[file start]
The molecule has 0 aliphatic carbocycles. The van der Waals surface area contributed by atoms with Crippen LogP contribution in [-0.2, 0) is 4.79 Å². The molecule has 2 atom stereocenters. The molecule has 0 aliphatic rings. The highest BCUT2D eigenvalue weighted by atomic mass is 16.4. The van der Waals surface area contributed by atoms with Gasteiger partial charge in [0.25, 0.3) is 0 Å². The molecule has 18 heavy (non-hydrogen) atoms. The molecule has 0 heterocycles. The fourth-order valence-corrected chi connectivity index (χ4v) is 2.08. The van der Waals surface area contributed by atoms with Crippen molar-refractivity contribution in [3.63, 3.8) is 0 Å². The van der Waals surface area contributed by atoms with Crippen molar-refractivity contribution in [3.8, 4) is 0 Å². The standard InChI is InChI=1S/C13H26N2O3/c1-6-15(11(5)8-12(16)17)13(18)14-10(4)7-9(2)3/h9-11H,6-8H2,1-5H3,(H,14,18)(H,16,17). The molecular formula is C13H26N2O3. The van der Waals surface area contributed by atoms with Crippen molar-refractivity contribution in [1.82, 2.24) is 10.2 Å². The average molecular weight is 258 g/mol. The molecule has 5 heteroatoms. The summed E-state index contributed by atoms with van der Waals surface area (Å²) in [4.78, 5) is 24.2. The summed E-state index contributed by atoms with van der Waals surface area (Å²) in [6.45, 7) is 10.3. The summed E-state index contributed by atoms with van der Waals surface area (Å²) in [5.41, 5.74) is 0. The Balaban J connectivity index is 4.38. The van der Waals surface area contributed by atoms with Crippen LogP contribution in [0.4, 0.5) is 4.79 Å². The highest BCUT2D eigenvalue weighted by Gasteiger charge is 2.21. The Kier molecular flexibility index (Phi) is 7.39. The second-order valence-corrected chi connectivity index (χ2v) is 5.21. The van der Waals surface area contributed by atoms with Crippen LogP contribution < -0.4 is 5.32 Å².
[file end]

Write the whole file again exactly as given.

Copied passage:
The molecule has 0 aliphatic carbocycles. The van der Waals surface area contributed by atoms with Crippen LogP contribution in [-0.2, 0) is 4.79 Å². The molecule has 2 atom stereocenters. The molecule has 0 aliphatic rings. The highest BCUT2D eigenvalue weighted by atomic mass is 16.4. The van der Waals surface area contributed by atoms with Gasteiger partial charge in [0.25, 0.3) is 0 Å². The molecule has 18 heavy (non-hydrogen) atoms. The molecule has 0 heterocycles. The fourth-order valence-corrected chi connectivity index (χ4v) is 2.08. The van der Waals surface area contributed by atoms with Crippen molar-refractivity contribution in [3.63, 3.8) is 0 Å². The van der Waals surface area contributed by atoms with Crippen molar-refractivity contribution in [3.8, 4) is 0 Å². The standard InChI is InChI=1S/C13H26N2O3/c1-6-15(11(5)8-12(16)17)13(18)14-10(4)7-9(2)3/h9-11H,6-8H2,1-5H3,(H,14,18)(H,16,17). The molecular formula is C13H26N2O3. The van der Waals surface area contributed by atoms with Crippen molar-refractivity contribution in [1.82, 2.24) is 10.2 Å². The average molecular weight is 258 g/mol. The molecule has 5 heteroatoms. The summed E-state index contributed by atoms with van der Waals surface area (Å²) in [4.78, 5) is 24.2. The summed E-state index contributed by atoms with van der Waals surface area (Å²) in [6.45, 7) is 10.3. The summed E-state index contributed by atoms with van der Waals surface area (Å²) in [5.41, 5.74) is 0. The Balaban J connectivity index is 4.38. The van der Waals surface area contributed by atoms with Crippen LogP contribution in [0.4, 0.5) is 4.79 Å². The highest BCUT2D eigenvalue weighted by Gasteiger charge is 2.21. The Kier molecular flexibility index (Phi) is 7.39. The second-order valence-corrected chi connectivity index (χ2v) is 5.21. The van der Waals surface area contributed by atoms with Crippen LogP contribution < -0.4 is 5.32 Å².